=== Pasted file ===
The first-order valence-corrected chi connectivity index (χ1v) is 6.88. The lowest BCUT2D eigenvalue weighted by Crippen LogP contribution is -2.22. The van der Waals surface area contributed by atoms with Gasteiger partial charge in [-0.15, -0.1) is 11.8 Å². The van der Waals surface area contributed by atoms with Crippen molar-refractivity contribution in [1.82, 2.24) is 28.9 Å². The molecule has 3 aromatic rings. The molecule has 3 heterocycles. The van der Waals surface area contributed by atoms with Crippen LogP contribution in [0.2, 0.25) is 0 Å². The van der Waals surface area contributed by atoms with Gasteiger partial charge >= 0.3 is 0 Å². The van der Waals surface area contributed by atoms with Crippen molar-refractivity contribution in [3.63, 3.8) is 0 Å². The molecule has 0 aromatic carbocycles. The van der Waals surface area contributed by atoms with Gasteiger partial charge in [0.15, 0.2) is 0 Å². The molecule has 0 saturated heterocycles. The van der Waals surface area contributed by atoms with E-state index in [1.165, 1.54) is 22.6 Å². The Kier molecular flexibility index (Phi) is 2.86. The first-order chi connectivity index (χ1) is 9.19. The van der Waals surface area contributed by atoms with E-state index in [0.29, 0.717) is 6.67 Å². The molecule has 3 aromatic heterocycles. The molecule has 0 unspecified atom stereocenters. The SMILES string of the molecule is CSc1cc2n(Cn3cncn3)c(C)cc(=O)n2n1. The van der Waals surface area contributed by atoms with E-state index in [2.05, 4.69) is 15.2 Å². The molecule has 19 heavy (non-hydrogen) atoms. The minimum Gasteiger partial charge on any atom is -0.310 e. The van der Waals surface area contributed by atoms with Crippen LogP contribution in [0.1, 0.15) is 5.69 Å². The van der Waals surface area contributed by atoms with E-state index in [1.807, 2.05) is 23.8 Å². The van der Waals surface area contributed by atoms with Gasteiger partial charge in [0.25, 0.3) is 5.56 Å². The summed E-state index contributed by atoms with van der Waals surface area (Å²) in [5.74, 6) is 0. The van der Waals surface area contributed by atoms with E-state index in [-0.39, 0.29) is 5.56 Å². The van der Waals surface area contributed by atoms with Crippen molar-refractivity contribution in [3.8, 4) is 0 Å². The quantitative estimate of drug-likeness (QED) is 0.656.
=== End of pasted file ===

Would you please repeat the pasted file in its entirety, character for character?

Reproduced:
The first-order valence-corrected chi connectivity index (χ1v) is 6.88. The lowest BCUT2D eigenvalue weighted by Crippen LogP contribution is -2.22. The van der Waals surface area contributed by atoms with Gasteiger partial charge in [-0.15, -0.1) is 11.8 Å². The van der Waals surface area contributed by atoms with Crippen molar-refractivity contribution in [1.82, 2.24) is 28.9 Å². The molecule has 3 aromatic rings. The molecule has 3 heterocycles. The van der Waals surface area contributed by atoms with Crippen LogP contribution in [0.2, 0.25) is 0 Å². The van der Waals surface area contributed by atoms with Gasteiger partial charge >= 0.3 is 0 Å². The van der Waals surface area contributed by atoms with Crippen molar-refractivity contribution in [3.63, 3.8) is 0 Å². The molecule has 0 aromatic carbocycles. The van der Waals surface area contributed by atoms with Gasteiger partial charge in [0.15, 0.2) is 0 Å². The molecule has 0 saturated heterocycles. The van der Waals surface area contributed by atoms with E-state index in [1.165, 1.54) is 22.6 Å². The Kier molecular flexibility index (Phi) is 2.86. The first-order chi connectivity index (χ1) is 9.19. The van der Waals surface area contributed by atoms with E-state index in [0.29, 0.717) is 6.67 Å². The molecule has 3 aromatic heterocycles. The molecule has 0 unspecified atom stereocenters. The SMILES string of the molecule is CSc1cc2n(Cn3cncn3)c(C)cc(=O)n2n1. The van der Waals surface area contributed by atoms with E-state index in [2.05, 4.69) is 15.2 Å². The molecule has 19 heavy (non-hydrogen) atoms. The minimum Gasteiger partial charge on any atom is -0.310 e. The van der Waals surface area contributed by atoms with Crippen LogP contribution in [0.1, 0.15) is 5.69 Å². The van der Waals surface area contributed by atoms with E-state index in [1.807, 2.05) is 23.8 Å². The van der Waals surface area contributed by atoms with Gasteiger partial charge in [0.25, 0.3) is 5.56 Å². The summed E-state index contributed by atoms with van der Waals surface area (Å²) in [5.74, 6) is 0. The van der Waals surface area contributed by atoms with E-state index in [-0.39, 0.29) is 5.56 Å². The van der Waals surface area contributed by atoms with Crippen molar-refractivity contribution in [3.8, 4) is 0 Å². The quantitative estimate of drug-likeness (QED) is 0.656.